John Howard - Senior Program Manager in the Hyper-V team at Microsoft

Senior Program Manager, Hyper-V team, Windows Core Operating System Division.

Terminal Services Gateway and Terminal Services Web Access using Hyper-V (Part 2)

Terminal Services Gateway and Terminal Services Web Access using Hyper-V (Part 2)

  • Comments 9
  • Likes

Part two of my weekend project involves a little reconfiguration of my ISA 2006 Server to allow RPC access to the Terminal Services gateway running as a virtual machine under Hyper-V beta. There’s really three rules involved in the ISA server – one to forward the RPC traffic, and two for the TS Web Access. If you followed my series of blog posts a couple of years back to get Exchange published through ISA, the process is very similar as I wanted a forms based authentication mechanism. This post focuses on the RPC traffic rule.

(Of course, my ISA server too is a Virtual Machine, but running under Virtual Server 2005 R2 SP1 rather than Hyper-V. I’ll be gradually moving all my test infrastructure across to Windows Server 2008 and Hyper-V over the next few months.)


The ISA rule is concerned with RPC over HTTP(s) traffic to make sure it gets routed from the external network (ie the Internet) through to the Terminal Server itself.

ISAConfig1


The rule is using an external listener on port 443 (HTTPS). I already had a certificate issued from my Certificate Authority for my external domain name (the machine to which users connect to externally).  The basic configuration, tab by tab as shown in the ISA rule is:

  • General:  Just a name you choose
  • Action: Allow
  • From: External
  • To: DNS name of the internal machine with requests appearing to come from the original client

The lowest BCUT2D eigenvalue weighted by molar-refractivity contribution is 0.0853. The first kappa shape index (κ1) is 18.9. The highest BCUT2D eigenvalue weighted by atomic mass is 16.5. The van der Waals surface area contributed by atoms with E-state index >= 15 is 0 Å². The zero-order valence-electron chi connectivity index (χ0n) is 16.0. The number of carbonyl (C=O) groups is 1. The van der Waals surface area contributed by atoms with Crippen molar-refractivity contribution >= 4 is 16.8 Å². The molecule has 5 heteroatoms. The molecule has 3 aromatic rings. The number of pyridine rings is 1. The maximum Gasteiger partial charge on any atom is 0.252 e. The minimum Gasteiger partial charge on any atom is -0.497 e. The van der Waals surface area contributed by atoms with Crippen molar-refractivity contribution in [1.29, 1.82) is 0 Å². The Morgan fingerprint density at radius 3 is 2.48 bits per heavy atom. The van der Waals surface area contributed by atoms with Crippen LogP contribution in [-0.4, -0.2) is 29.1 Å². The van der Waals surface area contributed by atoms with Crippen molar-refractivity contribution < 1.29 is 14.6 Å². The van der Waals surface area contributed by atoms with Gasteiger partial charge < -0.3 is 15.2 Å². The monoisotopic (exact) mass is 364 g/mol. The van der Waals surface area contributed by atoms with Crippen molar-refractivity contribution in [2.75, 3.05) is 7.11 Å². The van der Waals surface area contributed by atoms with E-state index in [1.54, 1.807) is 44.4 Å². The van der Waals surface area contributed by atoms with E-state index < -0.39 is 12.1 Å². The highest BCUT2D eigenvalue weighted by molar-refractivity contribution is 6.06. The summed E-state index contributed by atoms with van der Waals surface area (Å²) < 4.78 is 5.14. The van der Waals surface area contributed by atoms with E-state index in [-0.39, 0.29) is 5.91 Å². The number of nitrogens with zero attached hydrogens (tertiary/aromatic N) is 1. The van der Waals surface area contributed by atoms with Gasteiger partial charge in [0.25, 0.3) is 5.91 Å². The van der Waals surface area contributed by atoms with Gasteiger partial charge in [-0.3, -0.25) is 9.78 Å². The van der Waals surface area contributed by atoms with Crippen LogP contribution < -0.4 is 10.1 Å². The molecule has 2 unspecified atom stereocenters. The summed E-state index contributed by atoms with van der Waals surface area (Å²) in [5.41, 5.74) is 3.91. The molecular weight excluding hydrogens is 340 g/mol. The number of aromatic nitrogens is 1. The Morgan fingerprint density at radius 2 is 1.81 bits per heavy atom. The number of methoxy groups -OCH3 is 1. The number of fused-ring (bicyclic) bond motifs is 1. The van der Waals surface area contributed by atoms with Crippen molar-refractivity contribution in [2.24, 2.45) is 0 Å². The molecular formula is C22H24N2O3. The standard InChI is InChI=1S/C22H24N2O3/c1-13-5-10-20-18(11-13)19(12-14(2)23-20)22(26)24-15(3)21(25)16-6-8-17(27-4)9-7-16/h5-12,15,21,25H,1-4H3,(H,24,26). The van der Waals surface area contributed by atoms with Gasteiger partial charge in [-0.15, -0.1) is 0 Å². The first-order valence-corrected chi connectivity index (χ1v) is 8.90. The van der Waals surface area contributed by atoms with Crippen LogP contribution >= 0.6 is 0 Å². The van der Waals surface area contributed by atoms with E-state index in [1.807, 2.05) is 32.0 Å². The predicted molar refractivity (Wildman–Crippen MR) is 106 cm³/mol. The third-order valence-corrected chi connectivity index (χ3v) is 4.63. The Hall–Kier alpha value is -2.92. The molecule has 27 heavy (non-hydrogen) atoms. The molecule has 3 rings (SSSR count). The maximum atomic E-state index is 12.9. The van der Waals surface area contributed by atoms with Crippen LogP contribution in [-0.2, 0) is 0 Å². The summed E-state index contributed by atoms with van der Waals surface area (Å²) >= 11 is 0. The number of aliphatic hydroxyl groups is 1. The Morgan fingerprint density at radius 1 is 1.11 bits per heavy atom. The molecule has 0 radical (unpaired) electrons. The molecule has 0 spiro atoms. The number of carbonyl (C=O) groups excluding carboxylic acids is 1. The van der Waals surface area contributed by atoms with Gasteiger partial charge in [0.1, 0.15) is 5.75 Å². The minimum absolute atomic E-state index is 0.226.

• Traffic: HTTPS
  • Listener: An external listener on port 443 using a certificate issued matching the external DNS name
  • Public Name: Requests only for the appropriate external name
  • Paths: External Path <same as internal>, Internal Path /rpc/*
  • Authentication Delegation: No delegation, but client may authenticate directly
  • Application Settings:  Defaults
  • Bridging: Redirect to SSL on port 443 (In other words, we use SSL to connect from ISA to TS)
  • Users: As required
  • Schedule: Always
  • Link Translation: None.

In other words, this rule says “Any 'https://externaldomain.com/rpc/<whatever>' requests should be forwarded to the TS gateway machine using an SSL connection between ISA and the TS gateway”.  All being well, let’s see what the user experience is now… remote desktop over the Internet.  From a client machine (Vista SP1 in my case), start "mstsc /console" and drop down the options. On the general tab, enter the internal DNS name of the target machine to connect to (the TS gateway in this example)

mstsc1


Now switch over to the Advanced tab and click on Settings under the “Connect from anywhere” box. Select “Use these TS Gateway server settings” and enter the external DNS name of your external ISA listener on the Internet. Note that I have de-selected “Use my TS Gateway credentials for the remote computer” to allow me to authenticate to the TS Gateway as myself, but authenticate to the machine I’m logging onto with a different account.

mstsc2